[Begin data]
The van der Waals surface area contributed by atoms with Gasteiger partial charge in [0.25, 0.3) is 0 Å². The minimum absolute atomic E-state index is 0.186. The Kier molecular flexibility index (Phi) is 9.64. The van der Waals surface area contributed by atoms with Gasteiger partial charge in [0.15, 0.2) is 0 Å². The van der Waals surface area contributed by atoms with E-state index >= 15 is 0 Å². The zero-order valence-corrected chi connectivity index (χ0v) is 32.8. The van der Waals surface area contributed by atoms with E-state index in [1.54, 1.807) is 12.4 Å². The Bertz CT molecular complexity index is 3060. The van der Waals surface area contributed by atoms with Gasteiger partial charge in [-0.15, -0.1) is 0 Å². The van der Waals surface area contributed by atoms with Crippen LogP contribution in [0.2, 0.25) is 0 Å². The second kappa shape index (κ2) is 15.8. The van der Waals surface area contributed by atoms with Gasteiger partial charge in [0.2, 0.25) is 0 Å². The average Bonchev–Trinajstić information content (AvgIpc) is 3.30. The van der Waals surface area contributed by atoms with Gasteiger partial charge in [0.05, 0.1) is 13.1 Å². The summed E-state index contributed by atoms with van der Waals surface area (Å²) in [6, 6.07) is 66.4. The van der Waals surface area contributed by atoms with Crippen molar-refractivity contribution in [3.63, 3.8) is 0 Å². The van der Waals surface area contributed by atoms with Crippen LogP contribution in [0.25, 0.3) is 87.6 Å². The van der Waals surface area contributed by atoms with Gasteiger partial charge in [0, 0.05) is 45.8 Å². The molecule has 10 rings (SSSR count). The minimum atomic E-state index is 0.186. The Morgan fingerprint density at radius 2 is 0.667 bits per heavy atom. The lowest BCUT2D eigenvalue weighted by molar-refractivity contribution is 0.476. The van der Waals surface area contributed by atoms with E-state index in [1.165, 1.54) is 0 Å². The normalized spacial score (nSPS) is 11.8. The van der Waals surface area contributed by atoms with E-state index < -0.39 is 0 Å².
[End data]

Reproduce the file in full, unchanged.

The van der Waals surface area contributed by atoms with Gasteiger partial charge in [0.25, 0.3) is 0 Å². The minimum absolute atomic E-state index is 0.186. The Kier molecular flexibility index (Phi) is 9.64. The van der Waals surface area contributed by atoms with Gasteiger partial charge in [0.15, 0.2) is 0 Å². The van der Waals surface area contributed by atoms with E-state index >= 15 is 0 Å². The zero-order valence-corrected chi connectivity index (χ0v) is 32.8. The van der Waals surface area contributed by atoms with E-state index in [1.54, 1.807) is 12.4 Å². The Bertz CT molecular complexity index is 3060. The van der Waals surface area contributed by atoms with Gasteiger partial charge in [-0.15, -0.1) is 0 Å². The van der Waals surface area contributed by atoms with Crippen LogP contribution in [0.2, 0.25) is 0 Å². The second kappa shape index (κ2) is 15.8. The van der Waals surface area contributed by atoms with Gasteiger partial charge in [0.2, 0.25) is 0 Å². The average Bonchev–Trinajstić information content (AvgIpc) is 3.30. The van der Waals surface area contributed by atoms with Gasteiger partial charge in [0.05, 0.1) is 13.1 Å². The summed E-state index contributed by atoms with van der Waals surface area (Å²) in [6, 6.07) is 66.4. The van der Waals surface area contributed by atoms with Crippen molar-refractivity contribution in [3.63, 3.8) is 0 Å². The van der Waals surface area contributed by atoms with Crippen LogP contribution in [0.25, 0.3) is 87.6 Å². The van der Waals surface area contributed by atoms with Gasteiger partial charge in [0, 0.05) is 45.8 Å². The molecule has 10 rings (SSSR count). The minimum atomic E-state index is 0.186. The Morgan fingerprint density at radius 2 is 0.667 bits per heavy atom. The lowest BCUT2D eigenvalue weighted by molar-refractivity contribution is 0.476. The van der Waals surface area contributed by atoms with E-state index in [1.165, 1.54) is 0 Å². The normalized spacial score (nSPS) is 11.8. The van der Waals surface area contributed by atoms with E-state index < -0.39 is 0 Å².